A book is my best friend

A woman with short hair

I was listening to radio one morning on my way to work recently, and the Wallflowers were singing about the one headlight being out and still driving it home. I’m sure there is a lot more to the song than just that, but I sang along anyway because it was a familiar tune from my youth. The song ended and commentary began making its way through the car speakers. 

As per my usual selective hearing abilities, I blocked out most of it until the person talking said one of the most horrible things I have ever heard. 

“I have found that one of the hardest things I have run into, is garnishing the love of reading into today’s youth,” she says. I was absolutely floored! A book is my best friend. 

I can never imagine my life without books. When I was a child in third grade, Ms. Julia Ray would always set aside time in the day to read to the class from a book. I remember my little heart racing just to find out what was going to happen next in those Robert Munch midday snacks. I grew so impatient that one day I went home and badgered my poor mama into taking me to the library and getting me a library card so I could check out the very book we reading in the classroom.  

I loved the smell of the library when I walked in. Those old books sitting there on the shelf wafting that sweet smell of paper and printed ink drew me in.

I just couldn’t get enough. I loved the smell of the library when I walked in. Those old books sitting there on the shelf wafting that sweet smell of paper and printed ink drew me in. I could never choose just one or two. I looked like Matilda in that movie with my small stature waddling out of the library door with my arms loaded down with every copy of The Babysitter’s Club or Judy Blume book I could carry. I was the typical cliché of the mother catching the child under the cover with a flashlight, reading a book into the early morning after bedtime was called hours before.  

Middle school only fueled the fire for reading even more. I was a weird kid as most of us are at that age. I only had a handful of people I considered friends. I was an introvert with a stockpile of books and a bedroom all to myself. Somewhere in the mix, I began reading Stephen King. I loved horror movies back then (can’t stand them now). Imagine my teenage delight to find the words “based on a book by” rolling in the credits. You mean movies are based on books? I had uncovered a gold mine.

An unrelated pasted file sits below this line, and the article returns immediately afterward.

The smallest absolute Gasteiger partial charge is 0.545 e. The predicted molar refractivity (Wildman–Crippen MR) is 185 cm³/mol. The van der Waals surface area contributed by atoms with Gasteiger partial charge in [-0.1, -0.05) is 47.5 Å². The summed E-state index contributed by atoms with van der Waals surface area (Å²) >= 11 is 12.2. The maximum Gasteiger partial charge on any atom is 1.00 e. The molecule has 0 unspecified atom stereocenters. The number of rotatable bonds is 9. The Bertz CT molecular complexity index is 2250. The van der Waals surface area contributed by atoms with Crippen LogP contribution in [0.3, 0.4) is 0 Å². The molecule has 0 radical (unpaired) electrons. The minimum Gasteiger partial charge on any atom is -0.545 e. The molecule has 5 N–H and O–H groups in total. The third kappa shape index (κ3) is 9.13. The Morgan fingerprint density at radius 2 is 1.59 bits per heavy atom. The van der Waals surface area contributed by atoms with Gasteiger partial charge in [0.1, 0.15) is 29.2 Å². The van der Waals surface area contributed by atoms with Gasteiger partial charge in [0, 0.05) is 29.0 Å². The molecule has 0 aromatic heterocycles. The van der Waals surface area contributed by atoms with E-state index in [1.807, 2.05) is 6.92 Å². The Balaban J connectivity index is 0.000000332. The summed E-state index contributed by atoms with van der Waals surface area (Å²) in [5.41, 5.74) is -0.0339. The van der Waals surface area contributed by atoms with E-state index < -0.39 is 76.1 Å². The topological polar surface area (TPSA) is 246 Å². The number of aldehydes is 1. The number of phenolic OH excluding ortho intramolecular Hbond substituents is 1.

High school was the height of my reading addiction. The reading habit plunged into a literacy depth that I couldn’t seem to climb out of. My English Honors Class teacher, Wanda Strickland, introduced me to the wide world of Mr. William Shakespeare. Alexandar Dumas quickly followed. Chaucer led me on the Canterbury Tales, and I found myself drawn to the grotesque cook’s story. It was a never-ending battle of classics that filled my cup over and over.  

My son was born in 2007. Almost every night, I read him a bedtime story. The one lead to two or three, and never once did his little eyes close as I was reading. He had to hear what happened next. 

He turned 14 on Valentine’s Day this year. We had to build shelves over his bed to accommodate all of his books. I’ve often found myself taking away his flashlight in the middle of the night so he can get some sleep, instead of staying up all night reading. 

We have learned throughout the years that in our family, we absolutely cannot start a book right before bedtime. My son has figured out that I will not buy a useless toy or mind-consuming video game, but I will always find money in the budget for a new book. I just couldn’t imagine raising a child in this world without encouraging a love for reading. 

So, here’s my advice, radio lady. 

Number one, always find the time to read to your child. A child clings to every word their favorite grownup says. Why not let them hear the words of a book? 

Number two, refuse to buy a toy, but offer to buy a book instead. Children want something, no matter what store they go into. Lead them away from the toy department, and into the book section. 

Number three, TAKE YOUR CHILD TO THE LIBRARY! Get your child a library card, and let them feel like they have some control over their little lives in this parent-ruled world. Believe me. They will thank you for it later. 

Finally, number four, encourage your child to read no matter what. Find books on things they are interested in. Limit their screen time when it comes to TV or video games. You won’t be sorry. 

Giving your child the love of reading is one of the greatest gifts known to man. It’s like giving them a passport to another land, time, or place. Let them lose themselves in a book, and let the story steal their hearts. 

Teach your children that a book is your best friend.  

About Jefferson Weaver 1879 Articles
Jefferson Weaver is the Managing Editor of Columbus County News and he can be reached at (910) 914-6056, (910) 632-4965, or by email at jeffersonweaver@ColumbusCountyNews.com.